Each polling station is manned and under the "control", if that be the word, of a "President" who is in charge of the process and poll workers, a secretary, a ballot security person, several volunteers, and a representative of each of the five political parties represented on the ballot for a total of 12 authorized poll workers and watchers for each polling place. The President, while "in charge" must still explain things and answer questions and the buzz can be quite animated. Set-up complete, the door is thrown open to the first voter at 8:30 AM.

There is a National Police Officer and another posted and armed soldier stationed outside each polling stations. These personnel stood by quietly and unobtrusively in whatever shade they could find. They are guarantors of a quiet and orderly election process and are there "just in case", but their bell was never rung. They, like we, can not get involved in the voting process itself.

As Observers, we can go where we will and have full access to the polling station but may not in any way get involved election matters. Observe and record for reference when completing the TSE questionnaire/report form. Did the process have integrity? Any political activity within 400 meters of the polling station? Any multiple voting? Did poll workers unduly attempt to influence? Deny the right to vote arbitrarily? Etc., etc.

The process is designed to be secure and transparent with little or no room for poll worker or voter chicanery. Only voters actually in the process of voting are admitted. Voters show their registration card. Poll worker looks for verification in a big book that has the name and a photo of every voter registered for that polling station. Voter signs the book and receives three ballots. Ballots too bear name and photo of the candidates. Voter proceeds to privacy booth, records vote, and returns to table. Ballot is stamped, voter signs testifying he or she has voted and ballots are returned to voter who proceeds to place them in the appropriate ballot box. And finally, the voter gets a finger marked with indelible ink to prevent his or her voting more than once; although it's difficult to see how anyone could successfully navigate their way through the security steps at this polling station or any other.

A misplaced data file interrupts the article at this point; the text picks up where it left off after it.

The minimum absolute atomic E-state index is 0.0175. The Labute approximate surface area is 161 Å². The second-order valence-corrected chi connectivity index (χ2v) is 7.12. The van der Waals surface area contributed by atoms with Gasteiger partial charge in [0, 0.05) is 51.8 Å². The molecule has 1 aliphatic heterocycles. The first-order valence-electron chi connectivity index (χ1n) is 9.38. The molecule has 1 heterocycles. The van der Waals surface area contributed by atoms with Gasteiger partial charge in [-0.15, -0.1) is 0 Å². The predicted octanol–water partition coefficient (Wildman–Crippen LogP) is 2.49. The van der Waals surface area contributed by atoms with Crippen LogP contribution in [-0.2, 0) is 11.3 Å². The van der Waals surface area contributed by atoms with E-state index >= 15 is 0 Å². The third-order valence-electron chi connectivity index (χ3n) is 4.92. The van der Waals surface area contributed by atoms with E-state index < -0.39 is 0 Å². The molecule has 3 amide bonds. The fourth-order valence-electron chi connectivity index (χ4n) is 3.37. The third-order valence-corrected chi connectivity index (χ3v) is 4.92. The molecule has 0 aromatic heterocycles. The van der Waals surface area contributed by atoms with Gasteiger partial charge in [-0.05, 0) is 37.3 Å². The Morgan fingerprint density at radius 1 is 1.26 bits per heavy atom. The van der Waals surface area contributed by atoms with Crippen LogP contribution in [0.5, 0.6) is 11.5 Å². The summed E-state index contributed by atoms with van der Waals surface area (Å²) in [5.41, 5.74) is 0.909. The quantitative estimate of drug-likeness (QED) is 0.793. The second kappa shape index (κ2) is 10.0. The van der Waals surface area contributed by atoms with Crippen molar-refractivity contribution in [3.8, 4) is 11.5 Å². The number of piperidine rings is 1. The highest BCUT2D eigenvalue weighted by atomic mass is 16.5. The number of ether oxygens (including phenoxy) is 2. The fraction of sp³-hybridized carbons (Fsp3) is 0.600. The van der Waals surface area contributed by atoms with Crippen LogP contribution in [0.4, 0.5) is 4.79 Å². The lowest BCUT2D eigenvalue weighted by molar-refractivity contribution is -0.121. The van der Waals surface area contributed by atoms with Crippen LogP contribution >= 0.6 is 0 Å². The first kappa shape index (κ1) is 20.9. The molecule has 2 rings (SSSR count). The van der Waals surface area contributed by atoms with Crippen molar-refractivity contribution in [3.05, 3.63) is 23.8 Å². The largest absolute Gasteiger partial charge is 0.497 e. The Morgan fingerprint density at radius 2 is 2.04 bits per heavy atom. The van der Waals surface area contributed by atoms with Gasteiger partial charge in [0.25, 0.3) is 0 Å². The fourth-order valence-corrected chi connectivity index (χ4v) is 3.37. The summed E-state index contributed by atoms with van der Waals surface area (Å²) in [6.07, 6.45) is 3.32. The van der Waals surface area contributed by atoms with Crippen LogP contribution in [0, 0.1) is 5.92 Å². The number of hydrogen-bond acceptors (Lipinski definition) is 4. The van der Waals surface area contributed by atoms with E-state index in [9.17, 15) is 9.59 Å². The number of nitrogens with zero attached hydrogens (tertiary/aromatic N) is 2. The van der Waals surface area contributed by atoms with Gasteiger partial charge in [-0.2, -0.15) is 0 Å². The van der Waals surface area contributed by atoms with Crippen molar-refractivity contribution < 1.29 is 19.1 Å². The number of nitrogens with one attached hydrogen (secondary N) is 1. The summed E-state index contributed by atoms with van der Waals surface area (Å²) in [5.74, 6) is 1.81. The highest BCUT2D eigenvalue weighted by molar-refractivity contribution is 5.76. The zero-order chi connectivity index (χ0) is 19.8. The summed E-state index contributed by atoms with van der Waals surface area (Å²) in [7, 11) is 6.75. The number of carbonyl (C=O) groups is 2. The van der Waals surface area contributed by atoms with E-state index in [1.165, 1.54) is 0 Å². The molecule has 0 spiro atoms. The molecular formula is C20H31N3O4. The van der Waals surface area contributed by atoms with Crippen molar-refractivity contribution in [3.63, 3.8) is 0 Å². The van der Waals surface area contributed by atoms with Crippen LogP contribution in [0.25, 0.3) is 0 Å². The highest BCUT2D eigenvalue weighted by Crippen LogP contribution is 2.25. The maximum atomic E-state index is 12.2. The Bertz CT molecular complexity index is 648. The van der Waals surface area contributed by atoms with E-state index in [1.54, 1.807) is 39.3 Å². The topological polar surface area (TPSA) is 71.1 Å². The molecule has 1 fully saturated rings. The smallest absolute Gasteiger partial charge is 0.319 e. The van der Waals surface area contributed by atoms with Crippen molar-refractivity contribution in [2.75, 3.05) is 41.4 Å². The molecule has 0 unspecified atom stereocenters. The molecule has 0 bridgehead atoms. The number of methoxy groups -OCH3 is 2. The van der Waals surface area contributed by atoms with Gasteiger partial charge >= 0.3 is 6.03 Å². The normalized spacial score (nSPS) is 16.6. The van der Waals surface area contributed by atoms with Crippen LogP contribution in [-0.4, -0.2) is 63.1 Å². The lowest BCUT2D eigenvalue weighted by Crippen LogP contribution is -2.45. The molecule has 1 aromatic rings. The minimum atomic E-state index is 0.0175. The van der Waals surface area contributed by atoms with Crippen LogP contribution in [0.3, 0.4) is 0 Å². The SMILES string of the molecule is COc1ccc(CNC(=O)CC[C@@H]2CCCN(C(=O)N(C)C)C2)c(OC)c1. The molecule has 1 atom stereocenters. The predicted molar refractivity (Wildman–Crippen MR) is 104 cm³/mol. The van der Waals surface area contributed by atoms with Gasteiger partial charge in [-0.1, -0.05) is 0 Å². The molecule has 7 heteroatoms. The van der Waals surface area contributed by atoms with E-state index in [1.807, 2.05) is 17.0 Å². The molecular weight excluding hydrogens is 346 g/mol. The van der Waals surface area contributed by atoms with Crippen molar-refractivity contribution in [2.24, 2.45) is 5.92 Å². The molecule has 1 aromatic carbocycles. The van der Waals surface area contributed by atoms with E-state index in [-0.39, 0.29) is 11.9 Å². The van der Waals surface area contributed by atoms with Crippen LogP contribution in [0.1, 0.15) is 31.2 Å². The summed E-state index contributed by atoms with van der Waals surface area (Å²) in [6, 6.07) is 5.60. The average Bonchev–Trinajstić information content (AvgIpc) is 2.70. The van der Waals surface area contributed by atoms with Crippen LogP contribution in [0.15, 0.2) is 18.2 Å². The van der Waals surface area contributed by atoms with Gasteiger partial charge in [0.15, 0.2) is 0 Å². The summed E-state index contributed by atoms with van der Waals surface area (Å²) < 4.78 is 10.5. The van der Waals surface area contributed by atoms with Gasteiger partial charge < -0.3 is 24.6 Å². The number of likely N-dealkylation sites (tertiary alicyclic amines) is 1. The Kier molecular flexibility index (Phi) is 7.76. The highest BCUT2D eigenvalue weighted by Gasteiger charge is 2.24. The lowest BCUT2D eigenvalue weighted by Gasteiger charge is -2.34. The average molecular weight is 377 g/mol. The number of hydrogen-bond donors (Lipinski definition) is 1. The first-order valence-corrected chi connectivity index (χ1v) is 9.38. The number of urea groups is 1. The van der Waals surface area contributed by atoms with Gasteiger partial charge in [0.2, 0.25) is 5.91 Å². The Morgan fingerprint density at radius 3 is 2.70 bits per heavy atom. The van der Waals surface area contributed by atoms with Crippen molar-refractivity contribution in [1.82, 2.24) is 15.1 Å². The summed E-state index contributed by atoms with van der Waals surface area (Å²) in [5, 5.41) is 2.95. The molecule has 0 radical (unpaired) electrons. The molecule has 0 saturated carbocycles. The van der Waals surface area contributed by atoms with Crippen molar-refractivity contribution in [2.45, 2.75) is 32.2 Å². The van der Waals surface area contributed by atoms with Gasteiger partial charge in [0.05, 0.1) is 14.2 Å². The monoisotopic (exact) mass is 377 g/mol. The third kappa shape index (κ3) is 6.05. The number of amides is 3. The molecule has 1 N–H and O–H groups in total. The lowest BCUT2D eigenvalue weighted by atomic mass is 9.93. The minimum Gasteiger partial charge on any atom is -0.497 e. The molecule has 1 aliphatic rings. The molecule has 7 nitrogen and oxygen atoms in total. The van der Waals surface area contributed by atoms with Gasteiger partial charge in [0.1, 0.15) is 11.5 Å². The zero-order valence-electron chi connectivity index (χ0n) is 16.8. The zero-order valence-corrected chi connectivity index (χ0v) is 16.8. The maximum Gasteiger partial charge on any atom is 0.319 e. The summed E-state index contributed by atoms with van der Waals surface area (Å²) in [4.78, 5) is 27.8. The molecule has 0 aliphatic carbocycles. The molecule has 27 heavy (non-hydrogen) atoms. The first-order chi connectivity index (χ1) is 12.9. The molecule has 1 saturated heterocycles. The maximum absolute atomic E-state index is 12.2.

Our Oakridge run was part break from a long day in one place and part interest in what Election Day was like at other polling sites. Election Day always falls on Sunday which rather becomes a holiday. Inside polling stations the atmosphere is loose and chatty; not hushed, not reverent by any stretch, and voters and bystanders alike are out to enjoy themselves, their neighbors and the event itself.

Polls close at 4 PM. Unless they don't. And they didn't. The poll close was extended to 5 PM. Just seemed to be an on the ground agreement. No evidence that the word came from on high. Even though the polling station opened late, there was no one actually in line at 5 PM, although a couple did straggle in during the extended hour.

The hour passes. The doors close. The ballot boxes are opened for the count. There is a designated poll worker whose job it is to open, read, and display each ballot for all to see. The vote is recorded and the ballots placed in piles according to which candidate received the nod Slow but thorough. Vote counts are recorded, counts are compared to the number of voters passing through, all twelve poll workers and poll watchers sign the book to verify that the count is accurate. Vote counting that starts shortly after 5 PM can take until 11-12 PM to complete. Check and double check. All unused ballots receive a cancellation stamp to render them useless for ballot box stuffing. And when the process is complete, leftover supplies, ballots, books, and results get re-packed for the return to a central location.

A full day, a full if slightly wearing experience, but our International Observer stint is over and we would not have missed it.

 

Comments

  • Debbra Brouillette - Dallas Tropical Travel Examin 4 years ago

    Fascinating report... It's interesting that a non-citizen ex-pat could be able to be a part of the volunteer "bonafide" observer force. While it seems that nothing happens on time in the tropics, I'm glad to hear that things were eventually carried out in an orderly fashion, without incident, and that the people were able to cast their votes. Thanks for sharing this experience.